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14 January 2016

EU Presidency: The Netherlands commits to a forward-looking energy and climate policy


Since January 1st, 2016, the Netherlands has taken over the Presidency of the European Union. Alongside with the EU’s migration, monetary and economic policy, the implementation of a “forward-looking policy on climate and energy” is one of the four priorities of the Dutch Presidency. With a privileged facilitating role for the next 6 months, the government of the Netherlands will support and push forward the introduction of key proposals for the future of the European energy policy and the competitiveness of the power sector. Here are the next steps to follow closely…

It comes as no surprise that the Energy Union lies at the core of the priorities for the upcoming six months: the current market design is failing to guarantee the European security of supply and to foster necessary investments to carry out EU energy transition. As a reaction, the European Commission unveiled in February 2015 its “Strategy Framework for a Resilient Energy Union” that foreshadows the release of a key legislative package at the end of 2016.

Supporting the reform of the European energy market

These proposals will aim to integrate the new targets adopted in the 2030 energy-climate package (review of the Directive on Energy Efficiency and preparation of a new Renewable Energy Directive) into an innovative market tailored for the new challenges. The resilience and flexibility of the power system, the implementation of a framework for regional cooperation, the optimization of the European policies for the security of supply and the integration of renewable energies are key objectives here.
The first part of the year will be dedicated to further consideration: the Dutch Presidency will have to establish a platform for cooperation among Member States, on a strategic and dividing issue… Indeed, whilst several European countries are facing major changes in their energy system – putting at risk EU’s security of supply – a consensus on possible solutions is far from being found. In addition to supporting the elaboration of these structuring proposals, the Dutch Presidency will have to address the expectations of each Member State, a delicate but no less essential task in order to ensure a sustainable growth that reconciles economic goals and responsible use of energy resources.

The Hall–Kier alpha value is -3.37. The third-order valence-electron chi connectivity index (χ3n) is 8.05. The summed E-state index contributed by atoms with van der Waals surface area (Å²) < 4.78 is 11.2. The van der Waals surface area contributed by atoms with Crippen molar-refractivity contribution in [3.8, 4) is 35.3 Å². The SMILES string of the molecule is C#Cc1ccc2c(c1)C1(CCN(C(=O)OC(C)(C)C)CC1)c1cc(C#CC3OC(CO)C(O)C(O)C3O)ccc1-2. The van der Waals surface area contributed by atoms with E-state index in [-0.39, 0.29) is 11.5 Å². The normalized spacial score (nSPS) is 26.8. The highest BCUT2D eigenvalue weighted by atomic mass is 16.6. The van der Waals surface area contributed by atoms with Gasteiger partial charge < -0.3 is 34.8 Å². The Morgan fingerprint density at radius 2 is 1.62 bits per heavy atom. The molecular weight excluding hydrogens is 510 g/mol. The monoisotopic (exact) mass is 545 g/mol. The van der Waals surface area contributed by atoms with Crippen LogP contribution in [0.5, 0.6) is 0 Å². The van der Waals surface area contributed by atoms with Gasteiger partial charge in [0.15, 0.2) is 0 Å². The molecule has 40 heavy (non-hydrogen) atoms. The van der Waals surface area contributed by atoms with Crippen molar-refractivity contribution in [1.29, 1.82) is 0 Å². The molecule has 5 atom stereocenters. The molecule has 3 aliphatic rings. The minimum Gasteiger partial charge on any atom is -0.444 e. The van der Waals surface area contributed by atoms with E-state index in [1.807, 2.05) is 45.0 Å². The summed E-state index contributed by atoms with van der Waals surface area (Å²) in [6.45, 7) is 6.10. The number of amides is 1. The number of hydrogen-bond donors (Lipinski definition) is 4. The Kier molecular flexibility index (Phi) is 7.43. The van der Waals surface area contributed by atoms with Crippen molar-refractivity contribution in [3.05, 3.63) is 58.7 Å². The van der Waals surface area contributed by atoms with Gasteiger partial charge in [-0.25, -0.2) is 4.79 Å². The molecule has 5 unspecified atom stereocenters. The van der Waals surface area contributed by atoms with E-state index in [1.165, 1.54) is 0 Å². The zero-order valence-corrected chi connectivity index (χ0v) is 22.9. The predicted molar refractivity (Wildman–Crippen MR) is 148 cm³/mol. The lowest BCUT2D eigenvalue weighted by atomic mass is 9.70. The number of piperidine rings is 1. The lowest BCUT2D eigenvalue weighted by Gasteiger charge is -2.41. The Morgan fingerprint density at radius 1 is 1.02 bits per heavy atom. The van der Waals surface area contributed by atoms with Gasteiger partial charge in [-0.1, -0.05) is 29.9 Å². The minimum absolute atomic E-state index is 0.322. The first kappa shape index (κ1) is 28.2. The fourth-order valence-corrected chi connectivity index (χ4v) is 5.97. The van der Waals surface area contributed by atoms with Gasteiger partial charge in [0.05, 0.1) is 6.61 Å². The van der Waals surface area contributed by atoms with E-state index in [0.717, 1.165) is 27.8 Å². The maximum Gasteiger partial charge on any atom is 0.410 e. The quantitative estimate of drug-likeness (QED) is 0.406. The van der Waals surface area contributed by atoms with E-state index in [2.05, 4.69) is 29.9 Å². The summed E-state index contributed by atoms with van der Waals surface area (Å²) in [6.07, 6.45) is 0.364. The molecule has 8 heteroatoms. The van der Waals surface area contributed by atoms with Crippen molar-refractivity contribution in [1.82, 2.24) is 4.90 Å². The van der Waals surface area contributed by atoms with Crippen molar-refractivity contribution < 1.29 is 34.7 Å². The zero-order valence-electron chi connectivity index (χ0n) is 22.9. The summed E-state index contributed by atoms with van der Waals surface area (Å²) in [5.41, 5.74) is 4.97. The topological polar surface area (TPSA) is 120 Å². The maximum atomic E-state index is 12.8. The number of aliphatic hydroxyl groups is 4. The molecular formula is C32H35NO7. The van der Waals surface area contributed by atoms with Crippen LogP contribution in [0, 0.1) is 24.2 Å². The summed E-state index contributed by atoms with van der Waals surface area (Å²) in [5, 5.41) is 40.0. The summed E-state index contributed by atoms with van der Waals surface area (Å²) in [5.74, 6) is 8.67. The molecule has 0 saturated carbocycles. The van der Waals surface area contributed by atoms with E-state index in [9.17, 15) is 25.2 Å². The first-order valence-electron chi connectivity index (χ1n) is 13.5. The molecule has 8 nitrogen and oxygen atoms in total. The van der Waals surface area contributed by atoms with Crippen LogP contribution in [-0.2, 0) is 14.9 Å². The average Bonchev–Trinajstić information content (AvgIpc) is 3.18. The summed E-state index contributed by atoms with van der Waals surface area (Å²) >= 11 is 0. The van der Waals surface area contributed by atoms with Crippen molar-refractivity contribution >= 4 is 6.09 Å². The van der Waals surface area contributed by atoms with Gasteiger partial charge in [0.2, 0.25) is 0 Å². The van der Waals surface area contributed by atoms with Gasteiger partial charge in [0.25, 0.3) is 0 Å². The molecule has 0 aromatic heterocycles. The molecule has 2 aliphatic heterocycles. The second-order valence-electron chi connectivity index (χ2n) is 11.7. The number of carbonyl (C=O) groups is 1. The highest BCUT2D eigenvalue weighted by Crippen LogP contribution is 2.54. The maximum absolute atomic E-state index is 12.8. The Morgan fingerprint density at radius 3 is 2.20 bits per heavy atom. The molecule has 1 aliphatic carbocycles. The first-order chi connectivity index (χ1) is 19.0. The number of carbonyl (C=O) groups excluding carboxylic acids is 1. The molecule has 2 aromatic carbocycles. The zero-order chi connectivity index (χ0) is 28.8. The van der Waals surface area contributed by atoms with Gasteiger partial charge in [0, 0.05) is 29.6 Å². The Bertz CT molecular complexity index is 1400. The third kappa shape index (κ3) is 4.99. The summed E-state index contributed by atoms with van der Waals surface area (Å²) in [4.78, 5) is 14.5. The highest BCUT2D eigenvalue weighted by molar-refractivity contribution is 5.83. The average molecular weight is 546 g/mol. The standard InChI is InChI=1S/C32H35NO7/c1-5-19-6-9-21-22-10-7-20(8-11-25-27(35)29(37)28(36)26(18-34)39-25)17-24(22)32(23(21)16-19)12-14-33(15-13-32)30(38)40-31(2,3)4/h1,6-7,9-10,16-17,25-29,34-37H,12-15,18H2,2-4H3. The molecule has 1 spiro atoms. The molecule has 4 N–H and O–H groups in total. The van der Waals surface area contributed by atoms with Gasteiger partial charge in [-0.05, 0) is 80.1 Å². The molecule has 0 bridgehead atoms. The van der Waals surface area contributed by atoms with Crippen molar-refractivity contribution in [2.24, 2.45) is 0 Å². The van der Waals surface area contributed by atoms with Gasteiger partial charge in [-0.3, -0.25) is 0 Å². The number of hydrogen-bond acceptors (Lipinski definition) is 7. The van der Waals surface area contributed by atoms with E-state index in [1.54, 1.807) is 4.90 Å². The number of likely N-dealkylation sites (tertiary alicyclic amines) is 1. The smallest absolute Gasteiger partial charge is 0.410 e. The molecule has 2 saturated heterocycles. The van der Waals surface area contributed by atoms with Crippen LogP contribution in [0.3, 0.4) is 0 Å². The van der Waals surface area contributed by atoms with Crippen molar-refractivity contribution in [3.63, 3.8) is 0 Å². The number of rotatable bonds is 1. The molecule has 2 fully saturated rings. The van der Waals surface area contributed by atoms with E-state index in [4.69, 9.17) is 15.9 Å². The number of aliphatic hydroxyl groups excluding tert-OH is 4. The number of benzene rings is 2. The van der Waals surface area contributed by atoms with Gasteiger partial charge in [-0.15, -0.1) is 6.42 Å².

The EU must live up to the Paris agreement

The new Presidency of the EU takes office in an unprecedented context in terms of fight against climate.
In December 2015, a historic international agreement was ratified in Paris by the 195 countries participating in the United Nations Climate Change Conference (COP21). This agreement sets up a “dynamic, balanced and legally binding” agreement aiming to limit the emission levels “well below 2°C above pre-industrial levels” and to “pursue efforts to limit the temperature increase to 1.5°C”.
This agreement must enable the EU to pursue an ambitious climate policy now inscribed within a global framework.

The Dutch Presidency thus committed to examine the outcome and implementation at the European level of the Agreement during the March 2016 Energy Council. On a concrete level, this will involve further work on the review of the European Emissions Trading System (EU ETS) and the introduction of national binding targets for non-ETS sectors (transport, agriculture, buildings). The EU Presidency is likely to explore in an ambitious way the contribution of transport sector, first emitter of greenhouse gases in the EU. This new focus of the European climate policy would revolve around two axes: the deployment of smart mobility and the introduction of a global emission trading system for the aviation sector (April 2016 Council). Strongly supporting the implementation of a low-carbon strategy both at the French and European levels, UFE recalls that such strategy will notably take place through a middle and long term industrial policy, revolving around a pragmatic shift from oil and coal towards low-carbon and renewable electricity uses.

Vision and missions

Vision and missions
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The Union of the French Electricity Industry is the trade association of the French electricity sector. We bring together companies from the whole value chain of the electricity industry.

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